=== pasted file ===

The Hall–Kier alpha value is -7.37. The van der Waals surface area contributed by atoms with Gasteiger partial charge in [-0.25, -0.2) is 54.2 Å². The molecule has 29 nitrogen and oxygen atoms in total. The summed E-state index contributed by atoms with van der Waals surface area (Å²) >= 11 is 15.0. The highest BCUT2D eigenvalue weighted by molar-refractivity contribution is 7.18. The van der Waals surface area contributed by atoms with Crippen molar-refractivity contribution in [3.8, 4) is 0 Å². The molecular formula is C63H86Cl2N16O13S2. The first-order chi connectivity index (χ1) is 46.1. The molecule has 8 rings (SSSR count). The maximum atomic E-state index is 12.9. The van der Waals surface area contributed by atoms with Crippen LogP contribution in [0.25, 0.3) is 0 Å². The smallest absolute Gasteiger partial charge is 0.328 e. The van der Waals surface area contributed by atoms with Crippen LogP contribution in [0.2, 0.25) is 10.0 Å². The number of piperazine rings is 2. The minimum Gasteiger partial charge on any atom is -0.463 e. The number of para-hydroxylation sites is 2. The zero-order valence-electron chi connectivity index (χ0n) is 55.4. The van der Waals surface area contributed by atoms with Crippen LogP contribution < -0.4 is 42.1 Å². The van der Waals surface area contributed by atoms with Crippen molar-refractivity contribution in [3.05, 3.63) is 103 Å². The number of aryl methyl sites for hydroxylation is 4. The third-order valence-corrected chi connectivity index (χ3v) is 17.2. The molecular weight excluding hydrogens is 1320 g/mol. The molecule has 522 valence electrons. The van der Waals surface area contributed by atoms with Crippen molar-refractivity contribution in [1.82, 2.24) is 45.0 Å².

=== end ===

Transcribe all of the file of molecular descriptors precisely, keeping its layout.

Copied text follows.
The Hall–Kier alpha value is -7.37. The van der Waals surface area contributed by atoms with Gasteiger partial charge in [-0.25, -0.2) is 54.2 Å². The molecule has 29 nitrogen and oxygen atoms in total. The summed E-state index contributed by atoms with van der Waals surface area (Å²) >= 11 is 15.0. The highest BCUT2D eigenvalue weighted by molar-refractivity contribution is 7.18. The van der Waals surface area contributed by atoms with Crippen molar-refractivity contribution in [3.8, 4) is 0 Å². The molecular formula is C63H86Cl2N16O13S2. The first-order chi connectivity index (χ1) is 46.1. The molecule has 8 rings (SSSR count). The maximum atomic E-state index is 12.9. The van der Waals surface area contributed by atoms with Crippen LogP contribution in [0.25, 0.3) is 0 Å². The smallest absolute Gasteiger partial charge is 0.328 e. The van der Waals surface area contributed by atoms with Crippen LogP contribution in [0.2, 0.25) is 10.0 Å². The number of piperazine rings is 2. The minimum Gasteiger partial charge on any atom is -0.463 e. The number of para-hydroxylation sites is 2. The zero-order valence-electron chi connectivity index (χ0n) is 55.4. The van der Waals surface area contributed by atoms with Crippen LogP contribution < -0.4 is 42.1 Å². The van der Waals surface area contributed by atoms with Crippen molar-refractivity contribution in [3.05, 3.63) is 103 Å². The number of aryl methyl sites for hydroxylation is 4. The third-order valence-corrected chi connectivity index (χ3v) is 17.2. The molecular weight excluding hydrogens is 1320 g/mol. The molecule has 522 valence electrons. The van der Waals surface area contributed by atoms with Crippen molar-refractivity contribution in [1.82, 2.24) is 45.0 Å².